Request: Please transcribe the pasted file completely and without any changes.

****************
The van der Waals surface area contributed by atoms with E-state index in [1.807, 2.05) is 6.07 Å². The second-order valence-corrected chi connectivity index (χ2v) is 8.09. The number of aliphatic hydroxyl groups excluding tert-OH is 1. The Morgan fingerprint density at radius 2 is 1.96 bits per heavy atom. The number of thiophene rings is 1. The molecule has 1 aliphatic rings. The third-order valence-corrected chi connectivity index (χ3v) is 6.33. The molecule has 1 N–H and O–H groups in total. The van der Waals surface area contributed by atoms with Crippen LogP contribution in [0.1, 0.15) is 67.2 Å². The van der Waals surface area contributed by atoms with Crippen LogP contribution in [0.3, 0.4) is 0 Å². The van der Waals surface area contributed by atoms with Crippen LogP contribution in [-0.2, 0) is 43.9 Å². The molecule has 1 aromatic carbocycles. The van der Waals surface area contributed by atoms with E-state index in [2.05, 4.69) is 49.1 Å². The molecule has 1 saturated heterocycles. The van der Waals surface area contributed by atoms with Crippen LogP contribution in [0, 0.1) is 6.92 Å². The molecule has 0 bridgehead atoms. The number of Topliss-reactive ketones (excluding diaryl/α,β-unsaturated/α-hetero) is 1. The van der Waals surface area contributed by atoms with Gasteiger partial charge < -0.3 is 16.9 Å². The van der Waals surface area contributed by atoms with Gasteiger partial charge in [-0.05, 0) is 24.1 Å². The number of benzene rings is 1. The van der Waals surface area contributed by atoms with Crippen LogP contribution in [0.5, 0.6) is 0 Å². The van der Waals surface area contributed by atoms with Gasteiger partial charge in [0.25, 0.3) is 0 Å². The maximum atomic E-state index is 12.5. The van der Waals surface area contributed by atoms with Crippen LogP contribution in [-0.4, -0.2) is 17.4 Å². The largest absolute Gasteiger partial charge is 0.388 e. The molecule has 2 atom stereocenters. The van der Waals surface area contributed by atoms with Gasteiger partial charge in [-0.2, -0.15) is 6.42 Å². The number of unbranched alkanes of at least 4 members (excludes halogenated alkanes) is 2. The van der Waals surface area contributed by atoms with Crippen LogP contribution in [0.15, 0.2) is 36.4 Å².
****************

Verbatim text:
The van der Waals surface area contributed by atoms with E-state index in [1.807, 2.05) is 6.07 Å². The second-order valence-corrected chi connectivity index (χ2v) is 8.09. The number of aliphatic hydroxyl groups excluding tert-OH is 1. The Morgan fingerprint density at radius 2 is 1.96 bits per heavy atom. The number of thiophene rings is 1. The molecule has 1 aliphatic rings. The third-order valence-corrected chi connectivity index (χ3v) is 6.33. The molecule has 1 N–H and O–H groups in total. The van der Waals surface area contributed by atoms with Crippen LogP contribution in [0.1, 0.15) is 67.2 Å². The van der Waals surface area contributed by atoms with Crippen LogP contribution in [0.3, 0.4) is 0 Å². The van der Waals surface area contributed by atoms with Crippen LogP contribution in [-0.2, 0) is 43.9 Å². The molecule has 1 aromatic carbocycles. The van der Waals surface area contributed by atoms with E-state index in [2.05, 4.69) is 49.1 Å². The molecule has 1 saturated heterocycles. The van der Waals surface area contributed by atoms with Crippen LogP contribution in [0, 0.1) is 6.92 Å². The molecule has 0 bridgehead atoms. The number of Topliss-reactive ketones (excluding diaryl/α,β-unsaturated/α-hetero) is 1. The van der Waals surface area contributed by atoms with Gasteiger partial charge < -0.3 is 16.9 Å². The van der Waals surface area contributed by atoms with Gasteiger partial charge in [-0.05, 0) is 24.1 Å². The number of benzene rings is 1. The van der Waals surface area contributed by atoms with Crippen LogP contribution in [0.5, 0.6) is 0 Å². The van der Waals surface area contributed by atoms with Gasteiger partial charge in [0.25, 0.3) is 0 Å². The maximum atomic E-state index is 12.5. The van der Waals surface area contributed by atoms with Crippen LogP contribution in [-0.4, -0.2) is 17.4 Å². The largest absolute Gasteiger partial charge is 0.388 e. The molecule has 2 atom stereocenters. The van der Waals surface area contributed by atoms with Gasteiger partial charge in [-0.2, -0.15) is 6.42 Å². The number of unbranched alkanes of at least 4 members (excludes halogenated alkanes) is 2. The van der Waals surface area contributed by atoms with Crippen LogP contribution in [0.15, 0.2) is 36.4 Å².